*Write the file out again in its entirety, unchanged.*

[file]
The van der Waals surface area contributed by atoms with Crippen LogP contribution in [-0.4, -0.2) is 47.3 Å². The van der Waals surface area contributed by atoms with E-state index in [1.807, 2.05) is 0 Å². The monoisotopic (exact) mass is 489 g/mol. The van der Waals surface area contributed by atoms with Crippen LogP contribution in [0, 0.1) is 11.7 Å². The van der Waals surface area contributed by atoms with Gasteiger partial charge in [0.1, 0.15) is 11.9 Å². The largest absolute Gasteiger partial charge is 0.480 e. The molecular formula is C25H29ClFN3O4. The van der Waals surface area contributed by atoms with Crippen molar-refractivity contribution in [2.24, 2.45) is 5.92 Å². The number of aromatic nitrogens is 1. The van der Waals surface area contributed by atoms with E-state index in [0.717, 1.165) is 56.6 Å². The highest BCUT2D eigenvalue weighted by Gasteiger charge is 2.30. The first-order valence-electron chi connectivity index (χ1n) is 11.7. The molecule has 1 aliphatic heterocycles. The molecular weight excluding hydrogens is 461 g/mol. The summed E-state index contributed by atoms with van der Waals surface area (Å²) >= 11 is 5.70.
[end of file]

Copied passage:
The van der Waals surface area contributed by atoms with Crippen LogP contribution in [-0.4, -0.2) is 47.3 Å². The van der Waals surface area contributed by atoms with E-state index in [1.807, 2.05) is 0 Å². The monoisotopic (exact) mass is 489 g/mol. The van der Waals surface area contributed by atoms with Crippen LogP contribution in [0, 0.1) is 11.7 Å². The van der Waals surface area contributed by atoms with Gasteiger partial charge in [0.1, 0.15) is 11.9 Å². The largest absolute Gasteiger partial charge is 0.480 e. The molecular formula is C25H29ClFN3O4. The van der Waals surface area contributed by atoms with Crippen molar-refractivity contribution in [2.24, 2.45) is 5.92 Å². The number of aromatic nitrogens is 1. The van der Waals surface area contributed by atoms with E-state index in [0.717, 1.165) is 56.6 Å². The highest BCUT2D eigenvalue weighted by Gasteiger charge is 2.30. The first-order valence-electron chi connectivity index (χ1n) is 11.7. The molecule has 1 aliphatic heterocycles. The molecular weight excluding hydrogens is 461 g/mol. The summed E-state index contributed by atoms with van der Waals surface area (Å²) >= 11 is 5.70.